Welcome to my annual Blog Hiatus! That means while I plan and prep, you get to hear from fresh new voices. This year I asked my guests to share their thoughts and experiences on one topic: Resilience. First up is a story of learning resilience when dealing with an injury. Shannon’s story is a great example of how sometimes we need to look past the issue at hand and find the lessons to be learned.- Pamela

There’s no way to put this lightly – injuries are devastating for athletes. For the record, if you workout, even just a few days a week, I’m referring to you too when I say athlete. Successful injury recovery requires physical and mental strength. It requires a whole lot of resilience.

I’m a runner. I’ve been running for the past 8 years or so. It’s only been the past 5 years that I’ve referred to myself as “a runner.” Now it’s as much a part of my identity as being a wife, a mom, a fitness lover, a fake blonde, and a woman.

Back in June 2017 I was out for one of my usual 4-mile runs. Around mile 2 I started to feel some discomfort in the side of my knee. I’m stubborn so I ignored it and pressed on. About a mile and a half later it turned into pain that I couldn’t ignore any longer so I limp-ran home.

A couple days later I figured that I’d had enough rest so I hit the road again. The pain came back by a half mile into my run. It wasn’t bad enough to stop me so I kept going. I continued this for about 6 weeks. The whole time I just kept hoping it would get better like when I pulled my quad or tweaked my shoulder. Unfortunately that wasn’t the case.

When you hit rock bottom…what’s next?

I remember my rock bottom run in early August. I was pushing my 3 year old in the jogging stroller while my 7 year old and 9 year old rode their bikes in front of me. I could only make it a mile that day, and it was a struggle. I came home and recorded an Instagram Story while on the verge of tears.

I was frustrated that I wasn’t healing despite trying to take some time to rest (I don’t do “rest” very well, it’s a character flaw). I was scared that I’d never be able to run again. I felt like I was losing part of my identity.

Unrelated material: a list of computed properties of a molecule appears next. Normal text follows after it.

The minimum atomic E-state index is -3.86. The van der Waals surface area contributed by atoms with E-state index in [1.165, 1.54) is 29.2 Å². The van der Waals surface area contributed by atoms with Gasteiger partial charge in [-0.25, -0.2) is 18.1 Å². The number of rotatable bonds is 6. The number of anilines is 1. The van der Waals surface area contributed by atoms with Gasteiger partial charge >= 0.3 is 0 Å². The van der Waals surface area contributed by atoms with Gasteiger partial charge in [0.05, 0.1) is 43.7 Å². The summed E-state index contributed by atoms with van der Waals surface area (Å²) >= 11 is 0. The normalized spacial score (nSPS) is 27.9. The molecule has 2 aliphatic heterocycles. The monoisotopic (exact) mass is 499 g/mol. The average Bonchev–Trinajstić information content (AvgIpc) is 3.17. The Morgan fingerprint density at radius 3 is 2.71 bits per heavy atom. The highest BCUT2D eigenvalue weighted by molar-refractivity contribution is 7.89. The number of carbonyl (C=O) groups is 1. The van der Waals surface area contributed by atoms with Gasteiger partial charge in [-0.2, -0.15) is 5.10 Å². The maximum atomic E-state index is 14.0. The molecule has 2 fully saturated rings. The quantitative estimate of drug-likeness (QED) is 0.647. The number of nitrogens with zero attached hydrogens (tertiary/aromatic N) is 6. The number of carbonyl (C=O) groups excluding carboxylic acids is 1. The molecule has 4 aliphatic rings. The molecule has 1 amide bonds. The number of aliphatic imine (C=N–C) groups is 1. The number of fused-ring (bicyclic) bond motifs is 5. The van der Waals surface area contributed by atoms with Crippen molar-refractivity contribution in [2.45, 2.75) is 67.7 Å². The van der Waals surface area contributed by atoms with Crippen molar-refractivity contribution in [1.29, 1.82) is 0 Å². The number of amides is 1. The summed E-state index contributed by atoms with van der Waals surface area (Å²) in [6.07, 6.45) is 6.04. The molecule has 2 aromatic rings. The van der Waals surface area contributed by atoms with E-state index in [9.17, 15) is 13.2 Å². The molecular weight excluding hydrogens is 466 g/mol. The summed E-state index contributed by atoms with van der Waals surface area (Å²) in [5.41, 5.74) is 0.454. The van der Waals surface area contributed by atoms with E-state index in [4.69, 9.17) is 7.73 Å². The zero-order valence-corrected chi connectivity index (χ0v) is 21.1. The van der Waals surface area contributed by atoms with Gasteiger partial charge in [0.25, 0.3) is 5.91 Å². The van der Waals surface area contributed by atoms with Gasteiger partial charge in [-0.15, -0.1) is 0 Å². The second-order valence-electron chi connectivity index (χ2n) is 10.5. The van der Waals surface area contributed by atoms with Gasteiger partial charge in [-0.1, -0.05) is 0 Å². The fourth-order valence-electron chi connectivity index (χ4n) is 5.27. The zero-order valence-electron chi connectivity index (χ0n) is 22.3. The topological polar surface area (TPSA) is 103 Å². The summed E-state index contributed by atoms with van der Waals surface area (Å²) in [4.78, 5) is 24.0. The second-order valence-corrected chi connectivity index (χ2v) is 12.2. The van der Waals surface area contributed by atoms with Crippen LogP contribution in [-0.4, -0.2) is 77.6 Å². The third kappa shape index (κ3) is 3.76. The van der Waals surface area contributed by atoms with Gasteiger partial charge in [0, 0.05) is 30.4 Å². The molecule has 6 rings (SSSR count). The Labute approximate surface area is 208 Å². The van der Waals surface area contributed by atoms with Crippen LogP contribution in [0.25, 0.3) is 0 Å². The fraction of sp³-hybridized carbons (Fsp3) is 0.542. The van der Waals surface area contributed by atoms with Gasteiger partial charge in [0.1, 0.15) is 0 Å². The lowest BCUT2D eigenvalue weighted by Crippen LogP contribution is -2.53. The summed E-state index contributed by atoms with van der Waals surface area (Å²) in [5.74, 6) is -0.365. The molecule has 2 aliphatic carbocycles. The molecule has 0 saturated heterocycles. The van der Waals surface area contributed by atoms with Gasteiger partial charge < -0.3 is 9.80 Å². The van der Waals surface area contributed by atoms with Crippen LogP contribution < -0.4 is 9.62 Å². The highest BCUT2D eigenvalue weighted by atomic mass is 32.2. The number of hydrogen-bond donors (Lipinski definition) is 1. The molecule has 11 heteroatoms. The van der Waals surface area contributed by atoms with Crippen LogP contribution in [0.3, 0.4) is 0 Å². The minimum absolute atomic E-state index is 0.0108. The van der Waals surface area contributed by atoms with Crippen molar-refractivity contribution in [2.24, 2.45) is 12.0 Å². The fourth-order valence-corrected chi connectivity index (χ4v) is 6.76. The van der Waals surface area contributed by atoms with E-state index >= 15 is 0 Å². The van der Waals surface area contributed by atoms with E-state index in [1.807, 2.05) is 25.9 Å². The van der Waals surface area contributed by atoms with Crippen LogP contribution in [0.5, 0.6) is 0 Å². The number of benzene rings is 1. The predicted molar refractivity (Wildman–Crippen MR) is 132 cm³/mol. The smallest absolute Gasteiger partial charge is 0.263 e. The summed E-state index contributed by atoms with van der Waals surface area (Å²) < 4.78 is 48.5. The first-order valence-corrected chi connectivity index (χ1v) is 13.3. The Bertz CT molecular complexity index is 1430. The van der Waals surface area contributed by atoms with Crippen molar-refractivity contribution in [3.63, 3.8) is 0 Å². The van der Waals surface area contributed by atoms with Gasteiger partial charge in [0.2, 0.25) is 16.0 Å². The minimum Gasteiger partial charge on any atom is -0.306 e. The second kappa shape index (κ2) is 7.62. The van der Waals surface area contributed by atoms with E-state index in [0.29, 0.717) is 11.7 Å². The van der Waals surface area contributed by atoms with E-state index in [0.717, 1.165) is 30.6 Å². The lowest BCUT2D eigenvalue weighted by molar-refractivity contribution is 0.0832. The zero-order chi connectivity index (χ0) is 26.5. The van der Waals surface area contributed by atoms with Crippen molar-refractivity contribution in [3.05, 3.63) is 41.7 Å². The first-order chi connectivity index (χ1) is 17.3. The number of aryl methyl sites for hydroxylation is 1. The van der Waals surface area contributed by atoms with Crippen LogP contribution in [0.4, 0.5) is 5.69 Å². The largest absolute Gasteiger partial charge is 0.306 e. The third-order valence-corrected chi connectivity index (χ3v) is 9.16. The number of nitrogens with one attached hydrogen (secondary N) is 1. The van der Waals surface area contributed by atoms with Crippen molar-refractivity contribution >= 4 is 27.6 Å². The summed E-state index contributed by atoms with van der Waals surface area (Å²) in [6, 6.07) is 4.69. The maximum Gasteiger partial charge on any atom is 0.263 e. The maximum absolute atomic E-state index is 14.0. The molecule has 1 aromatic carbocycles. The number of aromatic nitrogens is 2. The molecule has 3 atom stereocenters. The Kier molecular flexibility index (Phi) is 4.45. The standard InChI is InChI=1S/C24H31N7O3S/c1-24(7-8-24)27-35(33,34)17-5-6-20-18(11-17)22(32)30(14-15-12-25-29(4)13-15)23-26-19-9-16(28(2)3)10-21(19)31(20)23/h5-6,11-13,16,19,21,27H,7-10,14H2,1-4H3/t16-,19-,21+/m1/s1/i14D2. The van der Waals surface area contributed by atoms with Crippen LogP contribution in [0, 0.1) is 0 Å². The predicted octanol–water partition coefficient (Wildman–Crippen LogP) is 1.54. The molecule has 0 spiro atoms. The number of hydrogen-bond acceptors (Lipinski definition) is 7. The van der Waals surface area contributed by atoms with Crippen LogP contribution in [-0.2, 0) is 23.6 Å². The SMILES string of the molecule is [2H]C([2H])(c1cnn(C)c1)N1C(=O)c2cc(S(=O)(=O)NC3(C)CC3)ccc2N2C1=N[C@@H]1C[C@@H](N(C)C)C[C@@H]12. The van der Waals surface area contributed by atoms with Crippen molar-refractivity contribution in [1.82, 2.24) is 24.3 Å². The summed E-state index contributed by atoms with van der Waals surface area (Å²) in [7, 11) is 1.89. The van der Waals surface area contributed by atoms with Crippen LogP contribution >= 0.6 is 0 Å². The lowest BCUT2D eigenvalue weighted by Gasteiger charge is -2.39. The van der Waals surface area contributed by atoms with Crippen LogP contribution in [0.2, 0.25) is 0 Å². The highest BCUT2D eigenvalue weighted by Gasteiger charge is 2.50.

At that point a friend of mine reached out and encouraged me to go to the doctor. She was training for the Chicago Marathon and had knee issues as well. Her issues required physical therapy but she was well on her way to making a full recovery and still able to train. I didn’t know what else to do so I took her advice.

My doctor put me on a week of anti-inflammatory meds, gave me instructions for icing, suggested a knee brace, and sent me on my way. She wasn’t sure exactly what was causing my pain but felt fairly confident that it was a tendon or ligament issue. She told me to follow her advice for a month or so and then we could decide if physical therapy was warranted. I wanted nothing more than to run again so I took her advice and carried on.

A week later I slowly eased myself into running. As someone who was averaging 80-100 mile a month pre-injury I felt pretty sorry for myself when I could only do quarter mile intervals. But I didn’t let that hold me back. I allowed myself plenty of time between runs for recovery. Eventually I got up to running a mile without any pain. Then I got up to 2 miles. I’m happy to report that at the time of writing this, 3 months post-injury, I’ve gotten up to 3.5 miles straight with no pain!

Top Tips For Overcoming Injury

Dealing with this injury and all the mental and physical effects that came with it taught me a lot about how resilient I am. To help you I’m sharing my top 3 tips for overcoming an injury.

  1. Listen to your body. I know it can be hard, especially if you’re stubborn like me, but your body knows what it needs. Trust the process. Challenge your body, but don’t push it past that line. And while we’re at it – see the doctor if it’s warranted!
  2. Don’t let the setbacks go to your head. There will be setbacks. Unfortunately, the road to recovery is not a linear one. There are highs and lows. If you get stuck dwelling on lows then you’re not moving forward to that next high. Take time to acknowledge it, learn from it, and move on.
  3. Slow and steady wins the race. If you push yourself too hard too fast you’re at a huge risk for re-injury or delaying your progress. Patience is key here!

Resilience is defined as “an ability to recover from or adjust easily to misfortune or change.” A key quality of that is perseverance. I know that I’m resilient, and I relied on my perseverance to pull me through my injury.

Have you ever dealt with an injury? What was the key to your recovery?






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